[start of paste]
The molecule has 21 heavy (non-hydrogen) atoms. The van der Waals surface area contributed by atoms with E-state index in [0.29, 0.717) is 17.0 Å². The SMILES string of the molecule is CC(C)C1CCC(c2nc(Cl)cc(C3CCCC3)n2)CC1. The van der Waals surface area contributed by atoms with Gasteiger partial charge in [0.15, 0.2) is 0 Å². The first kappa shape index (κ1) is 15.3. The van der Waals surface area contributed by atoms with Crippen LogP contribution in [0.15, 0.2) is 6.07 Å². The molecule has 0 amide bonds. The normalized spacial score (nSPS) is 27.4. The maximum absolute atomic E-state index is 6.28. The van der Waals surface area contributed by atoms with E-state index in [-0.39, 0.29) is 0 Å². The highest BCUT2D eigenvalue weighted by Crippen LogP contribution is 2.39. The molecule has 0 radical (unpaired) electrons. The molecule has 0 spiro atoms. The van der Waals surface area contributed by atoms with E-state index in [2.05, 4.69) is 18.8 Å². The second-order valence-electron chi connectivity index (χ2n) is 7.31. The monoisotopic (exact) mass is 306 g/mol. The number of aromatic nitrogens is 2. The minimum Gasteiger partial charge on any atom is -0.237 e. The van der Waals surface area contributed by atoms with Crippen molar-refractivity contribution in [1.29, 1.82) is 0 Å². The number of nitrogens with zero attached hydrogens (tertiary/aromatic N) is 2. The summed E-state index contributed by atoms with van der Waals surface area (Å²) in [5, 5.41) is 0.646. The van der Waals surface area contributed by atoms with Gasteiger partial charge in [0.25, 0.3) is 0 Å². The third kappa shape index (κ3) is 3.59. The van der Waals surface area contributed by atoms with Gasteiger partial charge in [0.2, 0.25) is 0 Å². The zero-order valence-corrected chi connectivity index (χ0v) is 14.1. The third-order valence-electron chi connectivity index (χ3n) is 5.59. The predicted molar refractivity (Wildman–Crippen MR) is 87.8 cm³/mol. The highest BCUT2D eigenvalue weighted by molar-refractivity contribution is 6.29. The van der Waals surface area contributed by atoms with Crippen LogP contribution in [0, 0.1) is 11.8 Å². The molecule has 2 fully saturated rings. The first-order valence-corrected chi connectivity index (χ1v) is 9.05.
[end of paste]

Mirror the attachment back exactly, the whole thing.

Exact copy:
The molecule has 21 heavy (non-hydrogen) atoms. The van der Waals surface area contributed by atoms with E-state index in [0.29, 0.717) is 17.0 Å². The SMILES string of the molecule is CC(C)C1CCC(c2nc(Cl)cc(C3CCCC3)n2)CC1. The van der Waals surface area contributed by atoms with Gasteiger partial charge in [0.15, 0.2) is 0 Å². The first kappa shape index (κ1) is 15.3. The van der Waals surface area contributed by atoms with Crippen LogP contribution in [0.15, 0.2) is 6.07 Å². The molecule has 0 amide bonds. The normalized spacial score (nSPS) is 27.4. The maximum absolute atomic E-state index is 6.28. The van der Waals surface area contributed by atoms with E-state index in [-0.39, 0.29) is 0 Å². The highest BCUT2D eigenvalue weighted by Crippen LogP contribution is 2.39. The molecule has 0 radical (unpaired) electrons. The molecule has 0 spiro atoms. The van der Waals surface area contributed by atoms with E-state index in [2.05, 4.69) is 18.8 Å². The second-order valence-electron chi connectivity index (χ2n) is 7.31. The monoisotopic (exact) mass is 306 g/mol. The number of aromatic nitrogens is 2. The minimum Gasteiger partial charge on any atom is -0.237 e. The van der Waals surface area contributed by atoms with Crippen molar-refractivity contribution in [1.29, 1.82) is 0 Å². The number of nitrogens with zero attached hydrogens (tertiary/aromatic N) is 2. The summed E-state index contributed by atoms with van der Waals surface area (Å²) in [5, 5.41) is 0.646. The van der Waals surface area contributed by atoms with Gasteiger partial charge in [0.25, 0.3) is 0 Å². The third kappa shape index (κ3) is 3.59. The van der Waals surface area contributed by atoms with Gasteiger partial charge in [0.2, 0.25) is 0 Å². The zero-order valence-corrected chi connectivity index (χ0v) is 14.1. The third-order valence-electron chi connectivity index (χ3n) is 5.59. The predicted molar refractivity (Wildman–Crippen MR) is 87.8 cm³/mol. The highest BCUT2D eigenvalue weighted by molar-refractivity contribution is 6.29. The van der Waals surface area contributed by atoms with Crippen LogP contribution in [0, 0.1) is 11.8 Å². The molecule has 2 fully saturated rings. The first-order valence-corrected chi connectivity index (χ1v) is 9.05.